I repeated duality teachings, which is the balance of the polarity, the balance of all life. So there’s a consistency and patterns of two that you’ll see.

There’s also a consistency and balance of four. The four is based off of the Medicine Wheel teachings. And the Medicine Wheel is a guiding principle. It’s a tool that we use to help us understand and navigate our own natures and also the natures that are from our environments that we live in. The Medicine Wheel is a strong symbol for healing in most Indigenous communities. Although there are various types of medicine wheels, I chose to use the Anishinaabe Medicine Wheel from Ontario so that it would be accurate to this area. The Medicine Wheel starts off with the four directions: north, south, east and west. And then each direction is allocated different layers of nature. So, after you have your four directions, you have the four elements: earth, wind, water and fire. Then you have the four seasons: summer, spring, winter, fall. Then you also have the four natures of humanity. Every human has a spirit. They have emotions. They have a body. They have a mind. And the layers continue to keep growing and growing and growing. In the south, where you have the earth nation, I did it resembling a turtle based off of our creation stories with Turtle Island.

Another value incorporated into the artwork is the seven grandfather teachings. The seven grandfather teachings are layered with a value system of how you treat yourself and how you treat other people. And so I’ve included that. So you’ll see a lot of patterns that have seven in them and those are references to the seven grandfather teachings.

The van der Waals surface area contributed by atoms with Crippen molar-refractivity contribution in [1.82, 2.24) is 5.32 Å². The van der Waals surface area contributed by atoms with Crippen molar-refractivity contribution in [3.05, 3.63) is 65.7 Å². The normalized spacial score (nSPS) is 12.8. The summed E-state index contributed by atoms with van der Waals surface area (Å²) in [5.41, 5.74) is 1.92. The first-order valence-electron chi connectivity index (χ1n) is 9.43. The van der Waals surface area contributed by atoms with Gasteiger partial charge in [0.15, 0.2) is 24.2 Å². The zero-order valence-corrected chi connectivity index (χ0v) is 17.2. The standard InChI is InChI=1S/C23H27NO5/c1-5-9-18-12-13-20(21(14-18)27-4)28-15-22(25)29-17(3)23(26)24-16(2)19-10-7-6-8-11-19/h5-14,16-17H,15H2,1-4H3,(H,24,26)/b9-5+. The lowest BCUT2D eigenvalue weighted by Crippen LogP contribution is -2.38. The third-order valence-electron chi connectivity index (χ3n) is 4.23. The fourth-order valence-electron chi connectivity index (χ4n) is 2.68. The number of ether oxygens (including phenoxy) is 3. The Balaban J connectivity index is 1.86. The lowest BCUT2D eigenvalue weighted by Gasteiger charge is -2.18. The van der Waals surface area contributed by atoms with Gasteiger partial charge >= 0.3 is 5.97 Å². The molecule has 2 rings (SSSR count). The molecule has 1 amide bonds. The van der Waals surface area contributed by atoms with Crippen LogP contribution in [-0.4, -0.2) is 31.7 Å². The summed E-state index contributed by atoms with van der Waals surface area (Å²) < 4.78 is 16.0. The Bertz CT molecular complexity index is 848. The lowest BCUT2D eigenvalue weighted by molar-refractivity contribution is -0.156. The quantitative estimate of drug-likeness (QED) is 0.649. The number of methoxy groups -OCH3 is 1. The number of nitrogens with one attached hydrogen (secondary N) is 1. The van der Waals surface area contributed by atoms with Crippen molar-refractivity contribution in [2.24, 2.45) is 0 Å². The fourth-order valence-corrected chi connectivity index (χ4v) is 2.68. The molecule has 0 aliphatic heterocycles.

Que Rock working on the mural

What else will people see in this work?

You will also see some of the medicines. We have four sacred medicines. Tobacco is our most popular medicine that we use when we’re doing a lot of our ceremonies. It’s pretty much part of every ceremony. There’s an old saying “Tobacco first.” And that’s what I was trying to show here. I depicted the tobacco that actually I grow. I’ve been given seeds that have been in my family for more than 2,000 years. It’s a special tobacco; it doesn’t really grow often. It’s really old and very unique because this tobacco flowers. It has a very nice beautiful yellow flower that comes out of it. Most tobacco plants don’t do that.

You will also see Spider Woman. She wove the first human being and then we were lowered down from the Big Dipper, from our umbilical cords to Turtle Island.

You will see a butterfly, representing the story of the first grass dancer Rocky Boy, who could not walk until he was at a gathering and heard the beat of the drum. A butterfly landed upon his forehead and helped him dance.

You will see a heart, representing the care that went into creating us.

Que Rock working on the butterfly portion of the mural

What do you hope staff, patients or visitors take away from experiencing your art in this space?

I would love for people to feel really safe and really comfortable. Welcomed. This style of art is a visual healing art. It’s very layered; it has a different effect on the viewer, depending on what they see. My goal is to create a healing experience, or at least something that resonates within the DNA, where they’re feeling really good overall after being in the space.

About the author

Alexis Dobranowski

Alexis Dobranowski is a Communications Advisor at Sunnybrook.